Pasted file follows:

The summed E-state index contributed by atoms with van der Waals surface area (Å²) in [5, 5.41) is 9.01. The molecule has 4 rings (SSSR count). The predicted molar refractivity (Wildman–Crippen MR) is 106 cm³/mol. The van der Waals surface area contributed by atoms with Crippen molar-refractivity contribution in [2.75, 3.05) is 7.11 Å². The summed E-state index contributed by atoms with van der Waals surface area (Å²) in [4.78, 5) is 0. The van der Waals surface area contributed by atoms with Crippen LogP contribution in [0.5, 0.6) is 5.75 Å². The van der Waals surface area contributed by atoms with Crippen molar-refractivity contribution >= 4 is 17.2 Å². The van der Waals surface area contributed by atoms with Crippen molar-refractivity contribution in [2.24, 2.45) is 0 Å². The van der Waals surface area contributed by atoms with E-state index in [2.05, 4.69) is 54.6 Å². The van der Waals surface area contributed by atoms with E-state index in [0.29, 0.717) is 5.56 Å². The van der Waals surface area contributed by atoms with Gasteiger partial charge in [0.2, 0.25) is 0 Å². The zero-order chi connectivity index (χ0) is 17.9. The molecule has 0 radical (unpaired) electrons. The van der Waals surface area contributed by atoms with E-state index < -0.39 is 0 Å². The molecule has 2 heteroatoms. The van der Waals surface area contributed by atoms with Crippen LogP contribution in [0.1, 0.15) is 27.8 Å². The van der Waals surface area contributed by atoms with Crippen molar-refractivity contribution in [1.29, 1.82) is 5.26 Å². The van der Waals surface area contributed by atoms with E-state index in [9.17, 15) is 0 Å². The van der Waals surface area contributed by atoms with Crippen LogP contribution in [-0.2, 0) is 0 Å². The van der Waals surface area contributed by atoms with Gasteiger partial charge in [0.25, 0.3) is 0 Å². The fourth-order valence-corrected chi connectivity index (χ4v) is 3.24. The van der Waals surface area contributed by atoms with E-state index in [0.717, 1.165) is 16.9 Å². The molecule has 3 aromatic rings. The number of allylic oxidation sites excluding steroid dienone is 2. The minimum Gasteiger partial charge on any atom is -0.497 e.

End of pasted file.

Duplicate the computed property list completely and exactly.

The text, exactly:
The summed E-state index contributed by atoms with van der Waals surface area (Å²) in [5, 5.41) is 9.01. The molecule has 4 rings (SSSR count). The predicted molar refractivity (Wildman–Crippen MR) is 106 cm³/mol. The van der Waals surface area contributed by atoms with Crippen molar-refractivity contribution in [2.75, 3.05) is 7.11 Å². The summed E-state index contributed by atoms with van der Waals surface area (Å²) in [4.78, 5) is 0. The van der Waals surface area contributed by atoms with Crippen LogP contribution in [0.5, 0.6) is 5.75 Å². The van der Waals surface area contributed by atoms with Crippen molar-refractivity contribution >= 4 is 17.2 Å². The van der Waals surface area contributed by atoms with Crippen molar-refractivity contribution in [2.24, 2.45) is 0 Å². The van der Waals surface area contributed by atoms with E-state index in [2.05, 4.69) is 54.6 Å². The van der Waals surface area contributed by atoms with E-state index in [0.29, 0.717) is 5.56 Å². The van der Waals surface area contributed by atoms with Gasteiger partial charge in [0.2, 0.25) is 0 Å². The zero-order chi connectivity index (χ0) is 17.9. The molecule has 0 radical (unpaired) electrons. The van der Waals surface area contributed by atoms with E-state index < -0.39 is 0 Å². The molecule has 2 heteroatoms. The van der Waals surface area contributed by atoms with Crippen LogP contribution in [0.1, 0.15) is 27.8 Å². The van der Waals surface area contributed by atoms with Crippen molar-refractivity contribution in [1.29, 1.82) is 5.26 Å². The van der Waals surface area contributed by atoms with E-state index in [9.17, 15) is 0 Å². The van der Waals surface area contributed by atoms with Crippen LogP contribution in [-0.2, 0) is 0 Å². The van der Waals surface area contributed by atoms with Gasteiger partial charge in [0.25, 0.3) is 0 Å². The fourth-order valence-corrected chi connectivity index (χ4v) is 3.24. The van der Waals surface area contributed by atoms with E-state index in [0.717, 1.165) is 16.9 Å². The molecule has 3 aromatic rings. The number of allylic oxidation sites excluding steroid dienone is 2. The minimum Gasteiger partial charge on any atom is -0.497 e.